The California drought is blamed on climate change, even though, as the New York Times report noted, “the most recent computer projections suggest that as the world warms, California should get wetter, not drier in the winter, when the state gets the bulk of its precipitation.”
The severe snowfall in the Northeast is vaguely blamed on global warming, even though the Intergovernmental Panel on Climate Change predicts that spring snow cover will decline in the Northern hemisphere.
Whether it’s hot or cold, dry or wet, rainy or snowy—it’s climate change.
There’s practically nothing climate change can’t do. Articles appearing in quick succession last March said that climate change would lead to earlier springs and thus a longer pollen season (“Pollen Count, Allergies on the Rise Thanks to Climate Change”) and that climate change also accounted for an unusually cold spring (“Scientists link frozen spring to dramatic Arctic sea ice loss”).
The Obama administration’s trick is to apply a rhetoric of certainty to inherently uncertain models, predictions and estimates. Kerry said that “the science is absolutely certain,” and that “scientists agree on the causes of these changes and they agree on the potential effects.”
So, you turn to the latest IPCC report expecting table-thumping statements of complete assurance about the weather disasters wrought by climate change. Instead, on the issue of droughts, you get this warning label, “Because drought is a complex variable and can at best be incompletely represented by commonly used drought indices, discrepancies in the interpretation of changes can result.”
Contrary to Kerry, the report concludes mildly that “there is not enough evidence at present to suggest more than low confidence in a global-scale observed trend in drought or dryness (lack of rainfall) since the middle of the 20th century.” It does hazard that “it is likely that the frequency and intensity of drought has increased in the Mediterranean and West Africa and decreased in central North America and northwest Australia since 1950.”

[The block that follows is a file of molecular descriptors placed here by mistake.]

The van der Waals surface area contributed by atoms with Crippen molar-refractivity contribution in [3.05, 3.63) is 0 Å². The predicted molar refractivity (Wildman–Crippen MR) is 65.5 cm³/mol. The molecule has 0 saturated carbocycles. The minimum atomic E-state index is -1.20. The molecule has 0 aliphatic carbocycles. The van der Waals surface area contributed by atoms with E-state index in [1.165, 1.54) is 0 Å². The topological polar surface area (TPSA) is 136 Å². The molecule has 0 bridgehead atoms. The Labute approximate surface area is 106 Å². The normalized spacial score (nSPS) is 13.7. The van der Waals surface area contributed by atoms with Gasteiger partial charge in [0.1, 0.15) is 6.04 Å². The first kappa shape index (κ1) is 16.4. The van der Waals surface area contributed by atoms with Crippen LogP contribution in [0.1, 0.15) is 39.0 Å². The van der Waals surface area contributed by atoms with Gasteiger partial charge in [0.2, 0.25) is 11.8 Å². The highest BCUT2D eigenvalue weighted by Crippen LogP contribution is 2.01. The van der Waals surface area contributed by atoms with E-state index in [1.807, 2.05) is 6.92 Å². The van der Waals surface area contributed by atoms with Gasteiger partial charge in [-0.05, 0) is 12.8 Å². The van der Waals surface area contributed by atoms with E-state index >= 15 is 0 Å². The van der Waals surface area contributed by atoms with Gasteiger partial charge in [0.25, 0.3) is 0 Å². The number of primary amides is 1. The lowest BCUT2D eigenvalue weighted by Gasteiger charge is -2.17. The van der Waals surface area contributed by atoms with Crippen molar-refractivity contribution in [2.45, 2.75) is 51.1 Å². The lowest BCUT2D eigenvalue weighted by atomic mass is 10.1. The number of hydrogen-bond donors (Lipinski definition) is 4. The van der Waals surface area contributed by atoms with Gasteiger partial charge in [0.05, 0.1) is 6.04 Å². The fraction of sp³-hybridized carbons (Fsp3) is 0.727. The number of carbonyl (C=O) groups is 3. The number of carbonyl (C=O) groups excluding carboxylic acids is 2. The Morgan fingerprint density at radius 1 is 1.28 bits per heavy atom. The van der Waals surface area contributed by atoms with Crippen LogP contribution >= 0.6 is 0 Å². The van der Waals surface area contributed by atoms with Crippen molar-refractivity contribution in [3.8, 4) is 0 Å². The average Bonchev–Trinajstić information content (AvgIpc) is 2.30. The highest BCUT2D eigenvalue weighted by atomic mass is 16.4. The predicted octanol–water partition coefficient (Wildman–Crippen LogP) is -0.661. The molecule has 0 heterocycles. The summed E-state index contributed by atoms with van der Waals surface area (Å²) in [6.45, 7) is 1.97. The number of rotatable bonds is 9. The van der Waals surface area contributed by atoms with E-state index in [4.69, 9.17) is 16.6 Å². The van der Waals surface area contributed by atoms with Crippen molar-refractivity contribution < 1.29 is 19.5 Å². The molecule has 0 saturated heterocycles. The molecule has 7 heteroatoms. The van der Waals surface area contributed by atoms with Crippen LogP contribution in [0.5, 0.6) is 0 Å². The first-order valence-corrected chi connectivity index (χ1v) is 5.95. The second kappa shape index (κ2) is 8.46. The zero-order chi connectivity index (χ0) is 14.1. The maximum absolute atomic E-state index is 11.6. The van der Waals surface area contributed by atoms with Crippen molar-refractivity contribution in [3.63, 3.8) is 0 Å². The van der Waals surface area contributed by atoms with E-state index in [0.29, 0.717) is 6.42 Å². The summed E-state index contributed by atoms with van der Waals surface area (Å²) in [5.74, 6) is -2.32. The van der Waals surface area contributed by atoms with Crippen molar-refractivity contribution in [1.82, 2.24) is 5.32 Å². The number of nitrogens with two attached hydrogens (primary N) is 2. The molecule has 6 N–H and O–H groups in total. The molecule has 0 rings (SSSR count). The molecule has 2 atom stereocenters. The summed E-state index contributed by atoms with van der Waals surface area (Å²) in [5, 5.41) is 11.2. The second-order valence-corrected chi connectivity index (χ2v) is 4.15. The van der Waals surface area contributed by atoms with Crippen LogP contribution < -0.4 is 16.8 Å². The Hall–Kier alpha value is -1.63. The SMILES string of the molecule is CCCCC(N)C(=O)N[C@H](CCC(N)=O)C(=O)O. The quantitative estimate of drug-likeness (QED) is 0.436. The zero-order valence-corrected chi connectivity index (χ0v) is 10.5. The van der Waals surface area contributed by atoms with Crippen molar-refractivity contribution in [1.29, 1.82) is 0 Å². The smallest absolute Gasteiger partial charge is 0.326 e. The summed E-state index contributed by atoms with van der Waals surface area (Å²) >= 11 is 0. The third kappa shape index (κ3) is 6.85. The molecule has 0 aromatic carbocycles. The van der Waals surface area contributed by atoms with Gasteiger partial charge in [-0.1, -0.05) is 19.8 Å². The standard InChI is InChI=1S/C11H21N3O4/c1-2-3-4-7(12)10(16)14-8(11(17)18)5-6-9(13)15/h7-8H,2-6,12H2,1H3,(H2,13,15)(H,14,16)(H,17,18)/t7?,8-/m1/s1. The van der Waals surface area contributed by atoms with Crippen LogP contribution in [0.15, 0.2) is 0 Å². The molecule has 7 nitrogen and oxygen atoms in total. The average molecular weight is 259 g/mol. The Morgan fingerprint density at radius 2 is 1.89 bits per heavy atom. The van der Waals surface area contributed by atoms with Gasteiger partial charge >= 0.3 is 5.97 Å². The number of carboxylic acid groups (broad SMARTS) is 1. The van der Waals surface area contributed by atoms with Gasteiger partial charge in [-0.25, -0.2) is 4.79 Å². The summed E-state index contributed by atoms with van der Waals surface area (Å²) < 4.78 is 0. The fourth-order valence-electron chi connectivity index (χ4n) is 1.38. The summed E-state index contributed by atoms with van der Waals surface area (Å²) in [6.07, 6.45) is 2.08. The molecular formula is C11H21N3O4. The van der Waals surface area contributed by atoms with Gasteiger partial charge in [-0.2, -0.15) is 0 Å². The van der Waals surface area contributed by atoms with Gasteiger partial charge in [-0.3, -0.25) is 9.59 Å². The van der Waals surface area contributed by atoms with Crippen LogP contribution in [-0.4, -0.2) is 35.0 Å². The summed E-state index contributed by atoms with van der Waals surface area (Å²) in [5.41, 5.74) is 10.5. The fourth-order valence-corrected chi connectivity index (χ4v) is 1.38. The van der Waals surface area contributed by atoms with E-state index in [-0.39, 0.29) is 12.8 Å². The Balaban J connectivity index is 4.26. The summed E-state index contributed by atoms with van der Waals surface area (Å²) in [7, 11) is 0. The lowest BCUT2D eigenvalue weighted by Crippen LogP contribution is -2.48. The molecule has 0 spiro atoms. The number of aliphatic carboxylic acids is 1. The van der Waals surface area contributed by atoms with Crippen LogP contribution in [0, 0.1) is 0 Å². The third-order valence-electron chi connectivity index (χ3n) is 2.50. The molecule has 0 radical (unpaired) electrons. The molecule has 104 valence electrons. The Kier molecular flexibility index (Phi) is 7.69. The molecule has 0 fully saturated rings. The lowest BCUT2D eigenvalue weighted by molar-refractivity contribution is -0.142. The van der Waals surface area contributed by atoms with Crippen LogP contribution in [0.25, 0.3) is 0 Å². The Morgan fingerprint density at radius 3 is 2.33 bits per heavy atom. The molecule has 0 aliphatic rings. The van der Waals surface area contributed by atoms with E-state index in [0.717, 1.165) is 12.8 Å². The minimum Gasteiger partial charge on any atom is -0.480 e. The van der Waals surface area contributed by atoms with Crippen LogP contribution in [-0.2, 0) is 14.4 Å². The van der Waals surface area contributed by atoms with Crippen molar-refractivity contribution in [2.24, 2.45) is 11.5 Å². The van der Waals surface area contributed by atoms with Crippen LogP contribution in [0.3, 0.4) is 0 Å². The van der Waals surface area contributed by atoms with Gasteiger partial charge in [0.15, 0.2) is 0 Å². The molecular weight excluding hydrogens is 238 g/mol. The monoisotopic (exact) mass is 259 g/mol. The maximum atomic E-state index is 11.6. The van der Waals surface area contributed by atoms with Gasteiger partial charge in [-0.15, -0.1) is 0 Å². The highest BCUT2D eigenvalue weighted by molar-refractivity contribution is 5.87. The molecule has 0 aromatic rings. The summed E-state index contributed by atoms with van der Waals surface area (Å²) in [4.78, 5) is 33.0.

The IPCC report’s predictions about future effects of warming are over the next century. So, for instance, if you assume perfect clairvoyance on the part of the report’s authors, it is likely monsoon winds will weaken and monsoon precipitation strengthen … by 2100. To take this long-term guesswork and pretend it explains every drop in the barometer right now is absurd.
Besides, the facts counsel more caution rather than more certainty about the scientific consensus on climate change that is so often used as a political bludgeon. The Economist noted last year that “over the past 15 years air temperatures at the Earth’s surface have been flat while greenhouse-gas emissions have continued to soar.”
Even if Kerry were right in everything he says, he is powerless to do anything about it. Our carbon emissions are essentially static, but those of China and India are growing at a rapid pace. Writing in National Review, Oren Cass points out that “even the complete elimination of U.S. emissions would be quickly offset elsewhere.”
China and India aren’t going to let John Kerry bull-rush them into hindering their economic development—which has done so much to alleviate human misery—in response to a far-off theoretical threat of dangerous weather. The secretary of state can man the battle stations, but he will be lonely there. And if this winter is any guide, very cold.